27th March 2018
CUMBERLAND BAY and OCEAN HARBOUR
Sheltering at Darthmouth Point (Cumberland East Bay) and visit to Ocean Harbour
The forecasted strong winds took a while to hit us, but Europa was prepared to hold her ground sheltering in a good anchorage off Darthmouth Point in Cumberland East Bay. In windless conditions we drop 5 shackles on both of our anchors last afternoon, and it was not until during the night that the wind suddenly increased. And it came quickly blowing at 40kn, rising to even stronger and gusting 55kn at the same time turning from E-ly to S-ly and SW-ly.
Anchor watches were busy last night keeping a sharp look at the Europa turning around on the variable strong winds. Trying to stand our ground on two anchors may end up in a problem turning with the wind and have the chains twisted upon each other. To avoid ending up like this, we could hear the engine roaring in a couple of occasions to turn the ship. All went well and by breakfast time crew started with the long process of hoisting one of the long chains resting on the 25m deep sea bottom. The other one will still hold the ship for a while, withstanding gusts over 45kn, on standby waiting for the wind to abate and have better conditions for sailing to Ocean Harbour, our next planned destination.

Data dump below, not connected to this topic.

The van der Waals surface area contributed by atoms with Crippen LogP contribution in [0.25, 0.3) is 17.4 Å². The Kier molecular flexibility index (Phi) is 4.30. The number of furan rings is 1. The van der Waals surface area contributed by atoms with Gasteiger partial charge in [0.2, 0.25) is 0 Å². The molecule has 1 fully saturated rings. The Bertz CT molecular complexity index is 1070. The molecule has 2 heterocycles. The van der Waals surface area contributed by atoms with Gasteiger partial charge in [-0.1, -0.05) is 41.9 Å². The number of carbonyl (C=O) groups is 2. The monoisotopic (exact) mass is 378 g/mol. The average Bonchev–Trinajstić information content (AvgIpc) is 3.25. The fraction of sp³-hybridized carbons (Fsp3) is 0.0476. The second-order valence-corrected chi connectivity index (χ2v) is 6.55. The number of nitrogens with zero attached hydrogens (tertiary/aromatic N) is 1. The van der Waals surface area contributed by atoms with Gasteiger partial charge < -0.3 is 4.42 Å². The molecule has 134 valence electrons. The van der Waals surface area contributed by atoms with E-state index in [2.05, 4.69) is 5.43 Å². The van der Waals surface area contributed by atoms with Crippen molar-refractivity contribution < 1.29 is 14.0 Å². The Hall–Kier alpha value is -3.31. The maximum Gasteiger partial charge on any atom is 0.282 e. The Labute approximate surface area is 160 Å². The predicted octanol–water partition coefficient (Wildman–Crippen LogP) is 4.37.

The morning at anchor was used by the crew to keep going with some maintenance projects, while Arnoud had a talk on the “Life of Ice”. There he explained that the glaciers are part of the hydrological cycle. This describes how water from the oceans evaporate, create clouds and precipitation and surface water that flows back to the ocean, closing the cycle. Glaciers consist of snow that is compacted under its own weight. The mass of all the ice in the glacier starts to move downward under the influence of gravity. As the ice reaches warmer areas, or reaches the sea, it melts and the water is returned to the ocean. Many glacier types exist each having their specific life cycles. Some flow faster than others. Climate change has a significant effect on the average length of the glaciers world-wide. It was great to receive some more information on the glaciers, as we have been seeing them from Antarctica until South Georgia. Actually, having a look out on deck, several of them can be seen rumbling down the high peaks to the sea.